S.p.a Cartiere Larena is a paper mill that was closed more than 30 years ago. It appears that the first paper made in Europe was produced in Sicily toward the end of the tenth century, and there are still several specialized paper producers, but this mill didn‘t survive the economical crisis of the ’80s. It is a beautiful building, still containing two big huge stone bowls, with motor-driven millstones inside. The surface is variable, from stone to clay and gravel. A road is close to the building and in the background a football match can be heard.

 

SCRATCHING A BORGO
Borgo Rizzo is one of the borgos in Sicily that were built between 1939 and 1940 under the then fascist government, with the goal of transforming agricultiral production systems and colonizing fertile, unused areas by attracting farmers to new villages that provided all main services, such as schools, churches, post offices, etc. Some of the houses have been partially renovated with EU funding, but remain unfinished and unused, tending to turn into the new generation of ruins.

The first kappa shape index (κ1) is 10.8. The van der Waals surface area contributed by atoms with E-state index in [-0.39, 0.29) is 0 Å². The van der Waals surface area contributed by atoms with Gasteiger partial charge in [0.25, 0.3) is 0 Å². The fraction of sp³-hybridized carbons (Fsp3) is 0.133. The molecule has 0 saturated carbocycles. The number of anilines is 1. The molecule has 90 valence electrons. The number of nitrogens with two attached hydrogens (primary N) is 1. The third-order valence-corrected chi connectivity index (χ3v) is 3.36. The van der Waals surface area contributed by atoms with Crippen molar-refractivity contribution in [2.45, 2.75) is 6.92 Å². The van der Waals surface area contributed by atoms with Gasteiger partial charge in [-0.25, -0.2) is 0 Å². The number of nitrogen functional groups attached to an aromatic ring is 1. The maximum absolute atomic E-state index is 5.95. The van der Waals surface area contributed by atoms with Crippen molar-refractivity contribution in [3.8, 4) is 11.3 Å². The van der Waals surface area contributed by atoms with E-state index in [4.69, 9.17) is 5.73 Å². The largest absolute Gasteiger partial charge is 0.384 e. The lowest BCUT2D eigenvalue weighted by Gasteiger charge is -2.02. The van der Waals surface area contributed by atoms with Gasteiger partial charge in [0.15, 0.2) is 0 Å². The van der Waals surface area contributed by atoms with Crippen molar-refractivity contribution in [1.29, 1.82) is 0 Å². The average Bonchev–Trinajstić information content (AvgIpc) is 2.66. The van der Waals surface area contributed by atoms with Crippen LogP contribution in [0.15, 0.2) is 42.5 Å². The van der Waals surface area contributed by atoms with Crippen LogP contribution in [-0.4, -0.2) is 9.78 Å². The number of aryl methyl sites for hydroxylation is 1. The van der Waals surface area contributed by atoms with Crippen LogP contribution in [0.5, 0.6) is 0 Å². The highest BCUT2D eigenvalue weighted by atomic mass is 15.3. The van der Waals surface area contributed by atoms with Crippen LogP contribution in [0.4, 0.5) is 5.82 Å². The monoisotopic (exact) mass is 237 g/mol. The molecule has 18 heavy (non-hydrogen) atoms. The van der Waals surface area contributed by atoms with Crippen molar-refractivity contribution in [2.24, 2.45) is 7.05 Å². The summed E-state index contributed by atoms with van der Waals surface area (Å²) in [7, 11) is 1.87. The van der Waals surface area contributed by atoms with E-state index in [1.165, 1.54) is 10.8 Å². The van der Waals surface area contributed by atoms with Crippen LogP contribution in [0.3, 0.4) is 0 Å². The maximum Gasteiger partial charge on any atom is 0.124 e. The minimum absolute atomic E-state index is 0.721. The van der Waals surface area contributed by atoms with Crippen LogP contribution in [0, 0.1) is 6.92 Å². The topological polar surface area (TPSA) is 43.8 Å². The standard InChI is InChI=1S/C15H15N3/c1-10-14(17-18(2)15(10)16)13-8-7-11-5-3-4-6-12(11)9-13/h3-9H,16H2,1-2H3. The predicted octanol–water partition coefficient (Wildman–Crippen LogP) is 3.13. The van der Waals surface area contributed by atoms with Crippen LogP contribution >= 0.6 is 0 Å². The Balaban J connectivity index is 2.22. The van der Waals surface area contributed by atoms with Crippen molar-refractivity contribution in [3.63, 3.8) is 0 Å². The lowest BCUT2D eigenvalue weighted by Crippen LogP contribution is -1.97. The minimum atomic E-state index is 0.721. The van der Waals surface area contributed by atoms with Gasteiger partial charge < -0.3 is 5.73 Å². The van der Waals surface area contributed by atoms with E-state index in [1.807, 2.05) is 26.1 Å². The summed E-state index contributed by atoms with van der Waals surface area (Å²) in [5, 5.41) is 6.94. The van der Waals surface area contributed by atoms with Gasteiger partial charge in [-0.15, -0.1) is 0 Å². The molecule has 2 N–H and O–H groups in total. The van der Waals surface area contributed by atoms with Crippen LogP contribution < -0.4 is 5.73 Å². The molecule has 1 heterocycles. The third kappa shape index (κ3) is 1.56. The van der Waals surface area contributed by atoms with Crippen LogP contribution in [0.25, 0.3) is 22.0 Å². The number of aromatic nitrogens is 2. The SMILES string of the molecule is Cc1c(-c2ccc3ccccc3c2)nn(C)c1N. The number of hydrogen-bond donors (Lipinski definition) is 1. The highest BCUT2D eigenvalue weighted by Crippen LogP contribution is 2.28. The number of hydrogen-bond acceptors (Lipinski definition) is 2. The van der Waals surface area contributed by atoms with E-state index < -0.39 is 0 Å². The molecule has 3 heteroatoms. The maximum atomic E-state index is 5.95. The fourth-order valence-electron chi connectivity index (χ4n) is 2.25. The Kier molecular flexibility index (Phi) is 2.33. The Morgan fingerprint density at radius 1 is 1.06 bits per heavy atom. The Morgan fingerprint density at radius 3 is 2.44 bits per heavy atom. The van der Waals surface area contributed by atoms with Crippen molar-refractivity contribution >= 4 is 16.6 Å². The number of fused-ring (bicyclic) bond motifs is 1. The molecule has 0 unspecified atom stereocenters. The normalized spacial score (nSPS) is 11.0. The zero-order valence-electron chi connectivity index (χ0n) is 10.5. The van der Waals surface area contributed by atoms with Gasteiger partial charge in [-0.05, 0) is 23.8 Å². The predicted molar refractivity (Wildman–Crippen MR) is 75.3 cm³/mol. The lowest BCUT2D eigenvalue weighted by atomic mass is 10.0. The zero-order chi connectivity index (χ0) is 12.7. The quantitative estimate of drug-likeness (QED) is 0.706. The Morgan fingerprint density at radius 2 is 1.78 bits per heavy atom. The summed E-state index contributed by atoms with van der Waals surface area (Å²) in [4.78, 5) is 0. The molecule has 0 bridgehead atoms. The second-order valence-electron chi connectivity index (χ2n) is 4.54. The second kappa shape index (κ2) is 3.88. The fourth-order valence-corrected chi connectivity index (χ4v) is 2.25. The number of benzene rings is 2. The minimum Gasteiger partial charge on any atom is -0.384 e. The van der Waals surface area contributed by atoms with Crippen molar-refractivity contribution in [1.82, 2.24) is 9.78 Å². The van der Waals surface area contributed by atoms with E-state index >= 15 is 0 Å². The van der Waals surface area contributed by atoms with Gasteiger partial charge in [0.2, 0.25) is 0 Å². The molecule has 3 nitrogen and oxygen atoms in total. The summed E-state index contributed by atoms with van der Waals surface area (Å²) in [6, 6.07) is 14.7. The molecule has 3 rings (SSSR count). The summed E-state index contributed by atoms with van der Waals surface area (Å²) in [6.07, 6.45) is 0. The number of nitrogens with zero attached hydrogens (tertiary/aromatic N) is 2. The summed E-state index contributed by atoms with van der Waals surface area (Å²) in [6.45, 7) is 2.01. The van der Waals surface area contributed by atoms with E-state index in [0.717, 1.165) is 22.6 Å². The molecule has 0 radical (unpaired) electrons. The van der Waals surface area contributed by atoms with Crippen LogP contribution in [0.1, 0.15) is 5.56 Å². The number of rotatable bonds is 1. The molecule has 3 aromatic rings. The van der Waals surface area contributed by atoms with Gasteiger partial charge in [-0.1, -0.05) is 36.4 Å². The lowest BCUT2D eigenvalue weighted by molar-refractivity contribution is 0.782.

The area is very quiet with only very few cars driving on the nearby road. A wild dog with two puppies lives on the terrace of one of the houses. All in all it has the atmosphere of a ghost town.

 

SCRATCHING A FORWARDING COMPANY
Transporti Avimec was a big Catanian freight-forwarding company which was seized and closed in 1989 on suspicion of having been owned by the mafia and used for illegal transactions. Several attempts by mafia members to buy the company back were not successful. It was possible to enter the closed property by a hole in the wall. In the private house on the property, everything seemed to have been left behind from one minute to the next. Children’s toys, furniture and beds appear recently abandoned.